Feeds

Qinetiq touts 'Transformer-like' mobility-scooter killbot

Robots in disguise... as slightly different robots

Intelligent flash storage arrays

UK deathboffinry spinoff firm Qinetiq says it plans to deploy Transformers combatbots in the Wars On Stuff.

In a release today, the company invites the world to admire MAARS™ (Modular Advanced Armed Robotic System). MAARS is made by Qinetiq's recent American acquisition, Foster-Miller, who are perhaps most famous for their TALON line of military/police/first-responder robots.

MAARS™. Always try to be the guy with the control console.

TALONs are small tracked ground-crawling droids which can be fitted with a variety of different field-handy deelies: articulated gripper claws, specialised bomb-disposal weapons, Taser electric cattleprod guns, etc. TALON SWAT can be configured with "a choice of weapons for a lethal or less-than-lethal response", while the SWORDS* TALON can have an M16 assault rifle, M240 or M249 machinegun, Barrett .50 sniper rifle - good for shooting people hiding behind truck engine blocks - or really get serious with a multi-shot grenade or rocket-launcher.

Given this fearsome arsenal of robotic weaponry, one does wonder what on earth the new MAARS™ droid might bring to the party. Qinetiq says that it "uses the more powerful M240B Medium Machine Gun" - puzzling, as the existing bot could already do that - "and has significant improvements... compared to its SWORDS predecessor... The new Digital Control Unit significantly improves... safety margins..."

Still, it's "Transformer-like". Perhaps it can disguise itself as, oh, a Segway or an electric wheelchair scooter or something - only revealing its true slaughter-machine nature at the last moment. That would make sense, kind of - the thing's chassis is broadly the same as that of a modern mobility scooter.

Well, no. Actually, according to Qinetiq:

"MAARS will also come with a new manipulator arm [just like the old TALON]... The arm can quickly replace the turret mounted M240B weapon, literally ‘transforming’ it from a remote weapons platform for force protection to a [bomb-disposal] tool."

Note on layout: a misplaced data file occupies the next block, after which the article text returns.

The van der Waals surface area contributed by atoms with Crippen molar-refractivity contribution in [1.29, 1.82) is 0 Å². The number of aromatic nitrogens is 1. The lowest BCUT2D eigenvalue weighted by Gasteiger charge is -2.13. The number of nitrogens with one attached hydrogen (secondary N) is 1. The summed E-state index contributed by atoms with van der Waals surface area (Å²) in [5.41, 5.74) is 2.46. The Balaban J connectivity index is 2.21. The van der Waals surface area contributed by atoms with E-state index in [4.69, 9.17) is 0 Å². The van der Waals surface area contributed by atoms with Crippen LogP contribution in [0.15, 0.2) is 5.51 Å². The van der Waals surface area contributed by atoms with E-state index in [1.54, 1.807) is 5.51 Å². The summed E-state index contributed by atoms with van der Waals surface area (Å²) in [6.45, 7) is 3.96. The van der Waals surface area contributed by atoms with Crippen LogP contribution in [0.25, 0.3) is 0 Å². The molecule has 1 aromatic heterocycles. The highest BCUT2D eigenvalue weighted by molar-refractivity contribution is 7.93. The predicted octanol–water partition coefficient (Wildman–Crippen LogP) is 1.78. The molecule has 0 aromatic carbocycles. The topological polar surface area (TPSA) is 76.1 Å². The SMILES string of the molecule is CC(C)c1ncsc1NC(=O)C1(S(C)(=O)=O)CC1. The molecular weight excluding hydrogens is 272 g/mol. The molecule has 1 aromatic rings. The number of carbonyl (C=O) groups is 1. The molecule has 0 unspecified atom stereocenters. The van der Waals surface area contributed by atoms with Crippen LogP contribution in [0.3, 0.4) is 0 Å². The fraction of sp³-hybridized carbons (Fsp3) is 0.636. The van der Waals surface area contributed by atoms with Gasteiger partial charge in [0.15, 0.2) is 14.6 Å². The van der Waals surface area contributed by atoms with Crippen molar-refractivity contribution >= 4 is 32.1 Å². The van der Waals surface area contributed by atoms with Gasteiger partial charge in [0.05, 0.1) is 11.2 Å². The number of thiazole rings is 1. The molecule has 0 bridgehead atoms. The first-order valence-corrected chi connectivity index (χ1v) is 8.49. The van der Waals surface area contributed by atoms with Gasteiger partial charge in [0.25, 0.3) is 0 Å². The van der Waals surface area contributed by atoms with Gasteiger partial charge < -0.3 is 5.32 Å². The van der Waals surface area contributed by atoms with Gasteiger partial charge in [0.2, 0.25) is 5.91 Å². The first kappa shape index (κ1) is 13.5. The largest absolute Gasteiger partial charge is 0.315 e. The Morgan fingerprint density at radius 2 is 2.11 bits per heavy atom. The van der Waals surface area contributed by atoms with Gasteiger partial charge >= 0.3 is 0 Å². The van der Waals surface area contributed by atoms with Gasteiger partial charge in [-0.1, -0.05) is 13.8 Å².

So in essence it's a bomb-disposal robot with a gun on it, which is able to transform (with some help) into a bomb-disposal robot. That's not exactly going to have the Decepticons in a tizzy, now is it?

Providing a secure and efficient Helpdesk

More from The Register

next story
GRAV WAVE DRAMA: 'Big Bang echo' may have been grit on the scanner – boffins
Exit Planet Dust on faster-than-light expansion of universe
SpaceX Dragon cargo truck flies 3D printer to ISS: Clawdown in 3, 2...
Craft berths at space station with supplies, experiments, toys
That glass of water you just drank? It was OLDER than the SUN
One MEELLION years older. Some of it anyway
NASA rover Curiosity drills HOLE in MARS 'GOLF COURSE'
Joins 'traffic light' and perfect stony sphere on the Red Planet
Big dinosaur wowed females with its ENORMOUS HOOTER
That's right, Doris, I've got biggest snout in the prehistoric world
Japanese volcano eruption reportedly leaves 31 people presumed dead
Hopes fade of finding survivors on Mount Ontake
Relive the death of Earth over and over again in Extinction Game
Apocalypse now, and tomorrow, and the next day, and the day after that ...
prev story

Whitepapers

A strategic approach to identity relationship management
ForgeRock commissioned Forrester to evaluate companies’ IAM practices and requirements when it comes to customer-facing scenarios versus employee-facing ones.
Storage capacity and performance optimization at Mizuno USA
Mizuno USA turn to Tegile storage technology to solve both their SAN and backup issues.
High Performance for All
While HPC is not new, it has traditionally been seen as a specialist area – is it now geared up to meet more mainstream requirements?
Beginner's guide to SSL certificates
De-mystify the technology involved and give you the information you need to make the best decision when considering your online security options.
Security for virtualized datacentres
Legacy security solutions are inefficient due to the architectural differences between physical and virtual environments.